First- Year College Students with ADHD: Risk for and Correlates of Alcohol and Substance Use

UNCG Author/Contributor (non-UNCG co-authors, if there are any, appear on document)
Arthur D. Anastopoulos, Professor and Director of ADHD Clinic (Creator)
The University of North Carolina at Greensboro (UNCG )
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Abstract: College students with attention-deficit/hyperactivity disorder (ADHD) are at higher than average risk for alcohol and substance use; however, it is unclear whether having ADHD, either alone or in combination with other factors, increases this risk. Further, no prior studies have systematically examined factors that correlate with alcohol and substance use among college students with ADHD. A sample of first year college students with (n = 228; 52.2% female; 76.8% Caucasian) and without (n = 228; 51.3% female; 51.3% Caucasian) ADHD from 10 eastern US universities participated in a longitudinal study examining the long-term outcomes of college students with ADHD. Participants completed a battery of measures including self-report ratings of alcohol and substance use; ADHD, externalizing disorder, anxiety disorder, and depression symptoms; executive functioning; and learning and study strategies. First-year college students with ADHD were significantly more likely to use tobacco, cannabis, and illicit drugs (Cohen’s d range = 0.30 to 0.33), but not alcohol (Cohen’s d = 0.18). Separate multiple regression models indicated that each of the four substance use outcomes was best explained by a unique combination of predictive factors with anxiety symptoms and executive functioning deficits correlated with increased use of at least two of the substances. Additional longitudinal research is necessary to identify variables associated with ongoing substance use in college students with ADHD so as to inform screening, prevention, and intervention efforts.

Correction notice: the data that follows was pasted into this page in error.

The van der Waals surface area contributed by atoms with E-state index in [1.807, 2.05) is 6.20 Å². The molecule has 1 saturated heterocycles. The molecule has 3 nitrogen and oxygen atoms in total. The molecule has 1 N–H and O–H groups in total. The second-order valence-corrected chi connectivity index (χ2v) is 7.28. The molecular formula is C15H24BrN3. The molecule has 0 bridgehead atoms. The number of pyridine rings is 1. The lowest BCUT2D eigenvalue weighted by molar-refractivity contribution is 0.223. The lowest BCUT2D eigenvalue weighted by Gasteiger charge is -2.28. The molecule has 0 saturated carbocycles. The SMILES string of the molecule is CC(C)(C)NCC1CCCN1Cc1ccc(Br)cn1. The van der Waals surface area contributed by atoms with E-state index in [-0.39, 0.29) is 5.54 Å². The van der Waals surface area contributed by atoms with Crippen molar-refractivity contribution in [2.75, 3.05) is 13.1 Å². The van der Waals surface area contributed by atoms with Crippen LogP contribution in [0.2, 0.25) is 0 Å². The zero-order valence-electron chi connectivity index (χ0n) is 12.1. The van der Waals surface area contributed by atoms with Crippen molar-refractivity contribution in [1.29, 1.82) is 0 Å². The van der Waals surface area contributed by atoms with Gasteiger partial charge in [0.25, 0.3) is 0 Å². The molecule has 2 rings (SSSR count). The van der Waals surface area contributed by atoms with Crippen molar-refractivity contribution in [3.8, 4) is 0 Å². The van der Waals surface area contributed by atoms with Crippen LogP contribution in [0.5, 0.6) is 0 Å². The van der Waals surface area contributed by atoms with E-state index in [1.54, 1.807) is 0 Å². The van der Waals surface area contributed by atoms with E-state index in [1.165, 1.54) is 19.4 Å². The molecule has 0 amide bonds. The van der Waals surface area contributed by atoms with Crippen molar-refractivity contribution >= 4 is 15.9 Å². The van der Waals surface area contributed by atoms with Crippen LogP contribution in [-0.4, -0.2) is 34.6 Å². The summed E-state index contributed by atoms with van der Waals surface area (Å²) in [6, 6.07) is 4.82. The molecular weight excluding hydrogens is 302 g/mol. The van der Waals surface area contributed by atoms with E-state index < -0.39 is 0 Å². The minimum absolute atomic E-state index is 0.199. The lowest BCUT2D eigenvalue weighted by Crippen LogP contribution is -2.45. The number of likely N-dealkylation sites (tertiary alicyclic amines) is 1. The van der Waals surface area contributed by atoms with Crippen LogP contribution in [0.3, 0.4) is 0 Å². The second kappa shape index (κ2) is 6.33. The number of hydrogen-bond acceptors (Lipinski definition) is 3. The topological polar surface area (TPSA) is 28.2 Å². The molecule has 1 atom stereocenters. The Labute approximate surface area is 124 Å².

Additional Information

Journal of Postsecondary Education and Disability, 32(4), 377-398
Language: English
Date: 2019
attention-deficit/hyperactivity disorder, college students, alcohol use, drug use, tobacco use

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